and the Washington Post lead with Kenneth Starr's issuance of subpoenas Monday for grand jury testimony from the Secret Service agents who work closest to President Clinton. The Los Angeles Times leads with a GAO report to be released today warning that while raising the retirement age would enhance the solvency of the Social Security system, it also would cause serious health problems for blue-collar workers. The New York Times leads with a groundbreaking collaboration between the U.S. and Mexico in the investigation of the drug trade: a jailed former head of the Mexican national police was recently brought secretly to the U.S. (Houston), where he testified about drug payoffs at high levels of the Mexican government.
USAT and the Post note that the latest round of Starr subpoenas, supported by an appeals court decision last week impugning the notion of "protective privilege," targets agents with far more intimate knowledge of presidential behavior and movements than the uniformed Secret Service personnel previously interviewed. Because the DOJ is expected to contest the subpoenas, the agents' compelled testimony, says USAT, is not expected anytime soon. Both the LAT and the NYT put the development deep inside. Odd discrepancy: the WP says seven agents were subpoenaed while USAT says five.
Pictures from Northern Ireland of little coffins get lots of front space all around. In its news section "cover story," USAT says the arson deaths of the three brothers have given both Catholics and Protestants pause and appear to have brought Northern Ireland "back to sanity, back from the brink."
Everybody reports that the airline America West has agreed to pay the FAA a fine of at least $2.5 million, the highest ever assessed against an air carrier, because of maintenance lapses the agency alleges, including continuing to fly 17 airplanes for two years and 41,000 flights past the time when detailed inspections of the cargo-door and crew areas were required.
The Wall Street Journal dedicates a front-page leader to catching up with some dual career couples it wrote about more than twenty years ago. Nice idea, but the piece turns out to be one part sociological reporting and twenty parts nationally distributed resume and family album. Whoopee for the Baums, with their Harvard kids, their million-dollar apartments in Manhattan and Greenwich and their chauffeur-driven Rolls! In a world with too much good stuff to read, "Today's Papers" suggests the following rule of thumb: Always skip a story that starts off with a woman's valiant struggle to keep off her cellular phone for a few days for the sake of her family.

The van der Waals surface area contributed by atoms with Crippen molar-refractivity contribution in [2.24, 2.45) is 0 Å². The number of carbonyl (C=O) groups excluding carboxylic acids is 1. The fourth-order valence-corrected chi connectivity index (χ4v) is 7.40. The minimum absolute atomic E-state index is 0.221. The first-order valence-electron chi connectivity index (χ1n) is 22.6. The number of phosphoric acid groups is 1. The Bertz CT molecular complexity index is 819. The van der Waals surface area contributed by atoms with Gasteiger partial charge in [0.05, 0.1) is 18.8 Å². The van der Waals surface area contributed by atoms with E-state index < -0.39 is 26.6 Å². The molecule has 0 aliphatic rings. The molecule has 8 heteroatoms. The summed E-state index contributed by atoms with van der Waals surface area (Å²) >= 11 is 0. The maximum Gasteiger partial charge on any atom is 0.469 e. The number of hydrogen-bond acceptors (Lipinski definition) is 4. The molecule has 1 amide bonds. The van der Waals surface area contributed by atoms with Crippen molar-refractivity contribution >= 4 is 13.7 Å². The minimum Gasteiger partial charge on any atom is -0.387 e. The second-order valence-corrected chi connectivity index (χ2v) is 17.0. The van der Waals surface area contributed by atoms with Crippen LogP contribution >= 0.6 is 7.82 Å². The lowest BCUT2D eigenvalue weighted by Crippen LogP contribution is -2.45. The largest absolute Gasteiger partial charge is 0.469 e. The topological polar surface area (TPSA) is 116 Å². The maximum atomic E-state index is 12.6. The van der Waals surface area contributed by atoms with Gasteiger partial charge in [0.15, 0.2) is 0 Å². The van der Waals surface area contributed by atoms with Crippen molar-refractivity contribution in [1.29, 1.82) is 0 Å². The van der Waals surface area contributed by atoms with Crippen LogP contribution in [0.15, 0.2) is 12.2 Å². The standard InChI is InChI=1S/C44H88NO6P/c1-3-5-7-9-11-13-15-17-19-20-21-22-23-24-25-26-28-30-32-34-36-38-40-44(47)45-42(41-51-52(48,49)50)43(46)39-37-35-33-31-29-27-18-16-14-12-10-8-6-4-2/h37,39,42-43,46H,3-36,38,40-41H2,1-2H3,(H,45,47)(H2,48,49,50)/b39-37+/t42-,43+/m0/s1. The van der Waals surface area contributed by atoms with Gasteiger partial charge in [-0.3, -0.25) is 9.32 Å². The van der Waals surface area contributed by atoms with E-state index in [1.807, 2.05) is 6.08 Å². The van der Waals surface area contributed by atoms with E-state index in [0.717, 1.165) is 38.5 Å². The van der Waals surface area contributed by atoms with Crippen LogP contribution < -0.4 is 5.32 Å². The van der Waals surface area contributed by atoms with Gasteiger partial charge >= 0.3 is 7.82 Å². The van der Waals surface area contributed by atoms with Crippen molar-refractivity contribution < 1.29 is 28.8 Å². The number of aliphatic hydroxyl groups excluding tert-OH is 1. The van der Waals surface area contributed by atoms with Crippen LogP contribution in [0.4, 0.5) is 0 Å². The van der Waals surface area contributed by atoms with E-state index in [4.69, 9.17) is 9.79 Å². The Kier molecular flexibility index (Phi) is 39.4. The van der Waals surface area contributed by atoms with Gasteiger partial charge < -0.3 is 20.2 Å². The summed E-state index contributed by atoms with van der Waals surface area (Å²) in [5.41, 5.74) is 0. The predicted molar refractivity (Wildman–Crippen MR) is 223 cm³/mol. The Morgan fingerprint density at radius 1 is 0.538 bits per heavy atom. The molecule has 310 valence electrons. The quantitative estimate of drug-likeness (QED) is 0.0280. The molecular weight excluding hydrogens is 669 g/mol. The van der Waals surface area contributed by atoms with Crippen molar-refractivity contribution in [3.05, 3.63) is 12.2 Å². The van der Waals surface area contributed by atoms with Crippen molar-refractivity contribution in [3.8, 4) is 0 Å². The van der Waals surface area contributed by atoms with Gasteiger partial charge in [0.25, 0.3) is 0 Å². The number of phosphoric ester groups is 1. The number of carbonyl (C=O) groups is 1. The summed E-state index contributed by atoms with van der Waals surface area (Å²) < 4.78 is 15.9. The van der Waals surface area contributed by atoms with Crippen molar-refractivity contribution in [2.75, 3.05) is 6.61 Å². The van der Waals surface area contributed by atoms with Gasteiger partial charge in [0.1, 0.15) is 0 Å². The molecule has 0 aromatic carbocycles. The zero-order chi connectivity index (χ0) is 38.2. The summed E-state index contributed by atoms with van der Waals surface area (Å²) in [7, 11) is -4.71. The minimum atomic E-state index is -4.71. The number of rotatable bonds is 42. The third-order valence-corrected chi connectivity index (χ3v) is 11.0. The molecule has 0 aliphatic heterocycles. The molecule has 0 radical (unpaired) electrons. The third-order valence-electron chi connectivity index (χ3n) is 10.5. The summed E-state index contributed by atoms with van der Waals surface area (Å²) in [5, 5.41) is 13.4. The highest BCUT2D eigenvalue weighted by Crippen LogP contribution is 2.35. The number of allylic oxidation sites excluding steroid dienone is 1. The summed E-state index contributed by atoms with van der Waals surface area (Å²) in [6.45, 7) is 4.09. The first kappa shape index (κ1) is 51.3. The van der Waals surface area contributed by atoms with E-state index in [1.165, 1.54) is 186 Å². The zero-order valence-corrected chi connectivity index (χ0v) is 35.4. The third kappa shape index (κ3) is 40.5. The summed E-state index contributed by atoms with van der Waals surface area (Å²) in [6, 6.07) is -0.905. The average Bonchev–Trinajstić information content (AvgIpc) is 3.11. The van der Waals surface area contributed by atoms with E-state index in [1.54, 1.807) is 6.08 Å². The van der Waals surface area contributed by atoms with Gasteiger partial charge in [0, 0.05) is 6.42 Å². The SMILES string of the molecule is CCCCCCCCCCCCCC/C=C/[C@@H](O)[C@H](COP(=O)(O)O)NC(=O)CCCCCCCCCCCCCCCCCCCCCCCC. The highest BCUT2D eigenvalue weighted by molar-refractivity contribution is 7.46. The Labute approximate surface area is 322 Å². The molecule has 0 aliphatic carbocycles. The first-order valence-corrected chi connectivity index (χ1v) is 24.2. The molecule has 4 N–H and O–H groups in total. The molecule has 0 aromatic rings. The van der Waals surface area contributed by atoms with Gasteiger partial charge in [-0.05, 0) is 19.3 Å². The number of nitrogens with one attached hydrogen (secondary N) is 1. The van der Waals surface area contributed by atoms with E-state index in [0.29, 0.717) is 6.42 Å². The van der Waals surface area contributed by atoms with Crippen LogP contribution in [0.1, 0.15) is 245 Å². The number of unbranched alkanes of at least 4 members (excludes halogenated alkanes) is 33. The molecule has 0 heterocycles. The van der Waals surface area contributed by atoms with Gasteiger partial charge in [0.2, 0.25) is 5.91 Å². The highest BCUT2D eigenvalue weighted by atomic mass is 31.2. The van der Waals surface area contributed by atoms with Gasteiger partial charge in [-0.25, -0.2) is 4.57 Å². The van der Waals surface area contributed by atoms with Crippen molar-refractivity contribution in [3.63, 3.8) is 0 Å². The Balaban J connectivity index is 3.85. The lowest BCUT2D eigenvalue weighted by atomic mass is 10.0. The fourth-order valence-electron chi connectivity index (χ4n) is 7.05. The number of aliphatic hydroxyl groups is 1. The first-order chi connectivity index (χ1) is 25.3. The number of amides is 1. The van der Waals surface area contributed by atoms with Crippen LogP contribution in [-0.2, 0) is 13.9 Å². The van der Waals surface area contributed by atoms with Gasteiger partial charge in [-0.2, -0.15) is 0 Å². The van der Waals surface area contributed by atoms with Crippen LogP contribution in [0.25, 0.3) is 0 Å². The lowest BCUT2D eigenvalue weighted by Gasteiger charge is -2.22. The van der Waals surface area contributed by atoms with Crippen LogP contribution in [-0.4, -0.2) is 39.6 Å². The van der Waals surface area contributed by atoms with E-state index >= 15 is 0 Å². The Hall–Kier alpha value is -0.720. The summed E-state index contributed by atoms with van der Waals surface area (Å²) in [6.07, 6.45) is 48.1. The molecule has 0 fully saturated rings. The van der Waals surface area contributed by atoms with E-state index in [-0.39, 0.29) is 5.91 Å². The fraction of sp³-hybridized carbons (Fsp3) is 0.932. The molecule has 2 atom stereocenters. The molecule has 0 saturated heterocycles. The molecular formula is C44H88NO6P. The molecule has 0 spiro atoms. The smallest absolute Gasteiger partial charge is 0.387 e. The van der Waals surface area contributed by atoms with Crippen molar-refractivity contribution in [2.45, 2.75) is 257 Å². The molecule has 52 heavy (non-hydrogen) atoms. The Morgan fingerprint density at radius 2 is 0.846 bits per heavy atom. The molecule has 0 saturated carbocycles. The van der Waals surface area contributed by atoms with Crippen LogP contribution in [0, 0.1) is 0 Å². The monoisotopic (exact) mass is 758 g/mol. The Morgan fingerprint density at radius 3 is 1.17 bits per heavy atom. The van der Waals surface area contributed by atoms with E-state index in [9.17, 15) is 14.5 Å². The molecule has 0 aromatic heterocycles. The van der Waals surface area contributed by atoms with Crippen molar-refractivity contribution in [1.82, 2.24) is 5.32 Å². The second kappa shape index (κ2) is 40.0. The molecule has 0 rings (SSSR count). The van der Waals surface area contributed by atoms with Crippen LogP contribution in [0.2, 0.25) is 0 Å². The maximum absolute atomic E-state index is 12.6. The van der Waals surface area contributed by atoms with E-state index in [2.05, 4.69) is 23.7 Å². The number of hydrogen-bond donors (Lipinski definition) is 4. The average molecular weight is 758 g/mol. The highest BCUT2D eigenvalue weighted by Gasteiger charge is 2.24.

The WP front notes the launch of an anti-gay newspaper advertising campaign by a coalition of conservative religious groups. The groups say they have been inspired by the recent remarks by Trent Lott comparing homosexuals to alcoholics, kleptomaniacs and sex addicts. Ads are running this week in the NYT, WP, and USAT. Where are the groups' ads campaigning against alcoholism, kleptomania and sex addiction?
Maureen Dowd takes note of a recent journalism trend: the tendency of the media "to forget about news and focus on themselves." And she has no difficulty in culling support for her thesis from the recent list of hot stories: the New Yorker succession, Time/CNN/sarin, Jim Fallows' firing, Nina Burleigh on the Oral Office, Steven Brill, etc. But therein lies a problem for Ms. Dowd: she's written at length about all of these matters, a length she could have used to write about "news," but didn't. And indeed, today's column just adds to her own media-saturated word count.